Kosovar Plis. In search of White hats

by | May 25, 2010 | From the Road, Photos

A search through boxes of 5 by 7 black and white prints that are stacked high on shelves behind this keyboard have lead me to numerous old stories. With the goal of sharing a few, here’s one from my Clowns Without Borders journeys in Kosovo in ’99, I’m busy researching the white traditional hat that the elders wear in Kosovo, or Kosova as the majority Albanian ethnicity would say. Googling away leads me to the correct term Plis for the hat. One result: world traditions, a hat worn only in regions of Albania and Kosovo. Another result leads me to an intense OSCE report Kosovo/Kosova, As Seen, As Told 25 page pdf, whose table of contents reads :

Chapter 4: Introduction: The violation of human rights in Kosovo

Chapter 5: Violation of the right to life

Chapter 6: Torture and ill-treatment

Chapter 7: Rape and other forms of sexual violence

Chapter 8: Missing persons

Need I say more.  What a way to plunge into the horror that was. Is it possible to return to the lighthearted stuff after that whiff of reality?  That’s a bit similar to the shockwave that was in store as I step into the Doctors Without Borders Jeep at the Macedonian airport, with destination town in Kosovo, Prizren. I had little clue of what lay ahead in the five hour drive on a two lane road full of traffic and undisciplined drivers. We drive  past  elements of the violence people had witnessed: dead tanks, burnt vehicular remains, destroyed residences, twisted steel bombed out factories, and still vivid flames in occasional house hulks burning in the hills. All in all, way more than one would care to witness.

I am thankfully much more focused on the children who congregate on the side of the road, waving as we pass by. Ever since crossing the border, and abundant numbers of parked military vehicles, I have pulled out a clown nose, and it is keeping my nose aglow. Faces are gleeful when our gazes intersect in wave exchange, they yell out pagliaci pagliaci which is Italian for clown. I am puzzled how the Italian word got into their vocabulary. Who knows in Kosovo. Later on that trip I ask several English speaking children where they learned English, they answer: Cartoon Channel.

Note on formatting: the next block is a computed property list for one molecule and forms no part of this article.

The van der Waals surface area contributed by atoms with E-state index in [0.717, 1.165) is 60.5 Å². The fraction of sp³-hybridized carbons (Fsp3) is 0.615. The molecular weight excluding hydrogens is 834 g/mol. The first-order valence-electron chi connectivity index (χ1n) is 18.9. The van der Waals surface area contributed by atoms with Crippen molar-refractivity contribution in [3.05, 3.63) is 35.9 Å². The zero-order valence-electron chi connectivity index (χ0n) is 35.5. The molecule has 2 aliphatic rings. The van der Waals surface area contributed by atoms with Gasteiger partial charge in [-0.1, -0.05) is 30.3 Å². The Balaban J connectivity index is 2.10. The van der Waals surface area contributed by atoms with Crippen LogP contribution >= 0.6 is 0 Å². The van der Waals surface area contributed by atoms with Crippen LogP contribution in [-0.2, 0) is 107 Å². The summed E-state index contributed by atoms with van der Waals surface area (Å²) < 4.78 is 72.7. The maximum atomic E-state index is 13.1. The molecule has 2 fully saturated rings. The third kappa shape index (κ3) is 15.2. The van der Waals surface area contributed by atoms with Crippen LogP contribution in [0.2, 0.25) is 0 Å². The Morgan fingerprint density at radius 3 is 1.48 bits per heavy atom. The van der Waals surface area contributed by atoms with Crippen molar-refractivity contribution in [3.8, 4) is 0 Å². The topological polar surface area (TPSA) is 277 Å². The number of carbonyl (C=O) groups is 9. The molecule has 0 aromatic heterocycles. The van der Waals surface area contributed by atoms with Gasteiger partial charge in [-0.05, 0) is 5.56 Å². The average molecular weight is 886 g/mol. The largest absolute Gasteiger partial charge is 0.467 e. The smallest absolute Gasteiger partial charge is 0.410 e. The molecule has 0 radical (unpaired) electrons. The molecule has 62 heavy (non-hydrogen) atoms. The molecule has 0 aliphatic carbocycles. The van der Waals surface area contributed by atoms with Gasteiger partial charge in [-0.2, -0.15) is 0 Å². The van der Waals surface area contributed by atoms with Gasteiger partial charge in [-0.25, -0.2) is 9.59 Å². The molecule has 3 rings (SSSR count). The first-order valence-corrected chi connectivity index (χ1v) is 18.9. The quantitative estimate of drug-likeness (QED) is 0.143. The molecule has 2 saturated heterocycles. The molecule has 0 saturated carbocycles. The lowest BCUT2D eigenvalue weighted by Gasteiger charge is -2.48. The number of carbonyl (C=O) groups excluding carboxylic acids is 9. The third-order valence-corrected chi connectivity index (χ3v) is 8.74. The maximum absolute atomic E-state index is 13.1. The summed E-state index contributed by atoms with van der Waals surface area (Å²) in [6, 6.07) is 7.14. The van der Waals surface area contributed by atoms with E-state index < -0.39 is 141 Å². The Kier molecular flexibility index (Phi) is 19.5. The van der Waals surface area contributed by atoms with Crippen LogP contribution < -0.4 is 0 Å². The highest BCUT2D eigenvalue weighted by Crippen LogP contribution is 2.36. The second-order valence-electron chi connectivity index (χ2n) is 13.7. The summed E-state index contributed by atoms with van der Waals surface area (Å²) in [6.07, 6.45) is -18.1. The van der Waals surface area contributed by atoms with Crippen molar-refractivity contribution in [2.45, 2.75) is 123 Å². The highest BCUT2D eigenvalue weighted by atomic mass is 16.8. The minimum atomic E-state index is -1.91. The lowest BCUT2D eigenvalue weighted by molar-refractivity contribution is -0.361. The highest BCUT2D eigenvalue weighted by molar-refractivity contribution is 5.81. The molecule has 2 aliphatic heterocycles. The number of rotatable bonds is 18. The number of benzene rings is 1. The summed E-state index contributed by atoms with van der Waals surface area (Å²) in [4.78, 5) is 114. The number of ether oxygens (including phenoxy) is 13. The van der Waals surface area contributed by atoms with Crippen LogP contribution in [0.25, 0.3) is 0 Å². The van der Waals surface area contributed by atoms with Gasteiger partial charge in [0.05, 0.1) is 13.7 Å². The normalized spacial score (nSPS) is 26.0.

It’s late summer, 1999, two months after the bombings stopped. I have teamed up with a Spanish Payasos Sin Fronteras project to work with the children of Gjakova. These kids have witnessed a rather brutal time and there is plenty of post traumatic stress to go around the distressed town (Dgakovica in Serb). That’s too long a story to tell, so back to the point of this story, the white hats I saw the old men wearing. I had an immediate reaction to these hats, my clown side erupting in innate clarity that they would be perfecto on the head of a clown, specifically me. I decided I had to have one, and during my time there, I searched out the possibilities of acquiring one or two.

My search eventually lead me to a hat maker’s shop on the main street in Prizren, which was quite large, full of white hats everywhere, on the counter, on countless display shelves, in stacks, alongside big burly bags of wool. The store was divided by a long counter serviced by three white shirt black vested men, who were in conversation with several clients. I was definitely an oddity in their store, especially with Hiromi and Chiego, the Japanese documentary team following my every move. I had, reluctantly, agreed to film my visit to the hat store. They wanted to make my search a story inside the story.

What I discovered was a family enterprise with father and two grown sons running the place, and the adjoining hat-making workshop, empty at the moment awaiting placing the big bags of wool into action.

I had concerns about using the hats in a disrespectful way, so I enquired, in slow English. One of the sons English was quite good, far superior to my non existent Kosovar. He responded, after a nod from his father, that it was fine that I should use one in performance, they (Kosova) had a comedian who used the hat regularly in performance, it was fine that I should use it in such a way. Thinking of the Clown Conspiracy, I asked them what about if 4 or 5 people used them together, no problem, they said, how many did I wish to purchase.

They were rather curious about my performing as word had gotten out that the clowns were in town (by that time, Pepe Viyuela had joined me.) They want to know so I turned on the YooWho engine, taking a small coin, transforming it into a big coin, than disappearing the two only to sneeze them out my nose. Big laughs and smiles all around.

The young man asks me to repeat what I did for his grandfather gesturing behind me, where against the back wall sat two elders on a weathered wooden bench. One with a big generous toothless grin. Ensued a five minute improvisation which beyond magic, included hat manipulations involving moments of mime followed by more absurdist butohed clown, all received in a spirit of great hilarity. The men were rocking sideways, and the Japanese film crew were eating it up too. A fine dada moment of postwar zone euphoria….

Since then, the hats have seen plenty of action: on top of the heads of the Clown Conspiracy in performance, on numerous workshop participant’s heads, and of course Mr. YooWho has one in the suitcase that sees regular use.

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